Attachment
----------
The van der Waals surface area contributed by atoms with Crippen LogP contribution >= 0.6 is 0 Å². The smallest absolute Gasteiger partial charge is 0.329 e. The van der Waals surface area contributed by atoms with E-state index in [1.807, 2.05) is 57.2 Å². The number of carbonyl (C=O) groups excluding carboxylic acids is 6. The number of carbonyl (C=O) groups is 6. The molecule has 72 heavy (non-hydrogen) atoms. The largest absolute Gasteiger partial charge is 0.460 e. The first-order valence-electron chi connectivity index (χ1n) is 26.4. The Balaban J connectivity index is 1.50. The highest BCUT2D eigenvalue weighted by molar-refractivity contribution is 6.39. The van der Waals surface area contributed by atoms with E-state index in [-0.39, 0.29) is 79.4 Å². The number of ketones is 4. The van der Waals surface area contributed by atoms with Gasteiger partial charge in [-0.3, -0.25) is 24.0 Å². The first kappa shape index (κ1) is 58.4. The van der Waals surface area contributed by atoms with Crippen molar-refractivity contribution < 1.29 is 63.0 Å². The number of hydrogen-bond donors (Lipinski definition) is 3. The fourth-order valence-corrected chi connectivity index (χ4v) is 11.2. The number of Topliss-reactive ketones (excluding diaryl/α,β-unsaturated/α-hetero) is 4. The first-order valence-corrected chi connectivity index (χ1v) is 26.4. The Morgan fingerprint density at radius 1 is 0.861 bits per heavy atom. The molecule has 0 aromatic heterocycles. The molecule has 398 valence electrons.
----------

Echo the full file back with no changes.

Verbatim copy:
The van der Waals surface area contributed by atoms with Crippen LogP contribution >= 0.6 is 0 Å². The smallest absolute Gasteiger partial charge is 0.329 e. The van der Waals surface area contributed by atoms with E-state index in [1.807, 2.05) is 57.2 Å². The number of carbonyl (C=O) groups excluding carboxylic acids is 6. The number of carbonyl (C=O) groups is 6. The molecule has 72 heavy (non-hydrogen) atoms. The largest absolute Gasteiger partial charge is 0.460 e. The first-order valence-electron chi connectivity index (χ1n) is 26.4. The Balaban J connectivity index is 1.50. The highest BCUT2D eigenvalue weighted by molar-refractivity contribution is 6.39. The van der Waals surface area contributed by atoms with E-state index in [-0.39, 0.29) is 79.4 Å². The number of ketones is 4. The van der Waals surface area contributed by atoms with Gasteiger partial charge in [-0.3, -0.25) is 24.0 Å². The first kappa shape index (κ1) is 58.4. The van der Waals surface area contributed by atoms with Crippen molar-refractivity contribution < 1.29 is 63.0 Å². The number of hydrogen-bond donors (Lipinski definition) is 3. The fourth-order valence-corrected chi connectivity index (χ4v) is 11.2. The number of Topliss-reactive ketones (excluding diaryl/α,β-unsaturated/α-hetero) is 4. The first-order valence-corrected chi connectivity index (χ1v) is 26.4. The Morgan fingerprint density at radius 1 is 0.861 bits per heavy atom. The molecule has 0 aromatic heterocycles. The molecule has 398 valence electrons.